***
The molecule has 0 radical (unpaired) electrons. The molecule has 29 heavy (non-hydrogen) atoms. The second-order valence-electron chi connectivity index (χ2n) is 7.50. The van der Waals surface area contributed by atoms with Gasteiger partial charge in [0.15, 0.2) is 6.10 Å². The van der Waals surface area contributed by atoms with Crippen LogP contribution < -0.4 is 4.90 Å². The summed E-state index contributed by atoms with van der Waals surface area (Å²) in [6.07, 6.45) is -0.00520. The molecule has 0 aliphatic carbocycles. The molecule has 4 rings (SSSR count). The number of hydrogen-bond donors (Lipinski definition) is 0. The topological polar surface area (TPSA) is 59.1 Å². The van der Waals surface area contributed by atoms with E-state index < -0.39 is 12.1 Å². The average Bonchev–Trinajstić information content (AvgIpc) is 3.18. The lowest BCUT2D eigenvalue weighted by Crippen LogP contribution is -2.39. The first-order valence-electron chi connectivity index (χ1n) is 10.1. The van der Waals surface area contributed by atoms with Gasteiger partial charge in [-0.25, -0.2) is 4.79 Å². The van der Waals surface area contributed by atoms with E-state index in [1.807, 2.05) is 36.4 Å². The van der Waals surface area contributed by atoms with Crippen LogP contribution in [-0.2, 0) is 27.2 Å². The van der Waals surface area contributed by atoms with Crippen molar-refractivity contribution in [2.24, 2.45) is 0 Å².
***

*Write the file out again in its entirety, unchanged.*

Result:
The molecule has 0 radical (unpaired) electrons. The molecule has 29 heavy (non-hydrogen) atoms. The second-order valence-electron chi connectivity index (χ2n) is 7.50. The van der Waals surface area contributed by atoms with Gasteiger partial charge in [0.15, 0.2) is 6.10 Å². The van der Waals surface area contributed by atoms with Crippen LogP contribution < -0.4 is 4.90 Å². The summed E-state index contributed by atoms with van der Waals surface area (Å²) in [6.07, 6.45) is -0.00520. The molecule has 0 aliphatic carbocycles. The molecule has 4 rings (SSSR count). The number of hydrogen-bond donors (Lipinski definition) is 0. The topological polar surface area (TPSA) is 59.1 Å². The van der Waals surface area contributed by atoms with E-state index < -0.39 is 12.1 Å². The average Bonchev–Trinajstić information content (AvgIpc) is 3.18. The lowest BCUT2D eigenvalue weighted by Crippen LogP contribution is -2.39. The first-order valence-electron chi connectivity index (χ1n) is 10.1. The van der Waals surface area contributed by atoms with Gasteiger partial charge in [-0.25, -0.2) is 4.79 Å². The van der Waals surface area contributed by atoms with E-state index in [1.807, 2.05) is 36.4 Å². The van der Waals surface area contributed by atoms with Crippen LogP contribution in [-0.2, 0) is 27.2 Å². The van der Waals surface area contributed by atoms with Crippen molar-refractivity contribution in [2.24, 2.45) is 0 Å².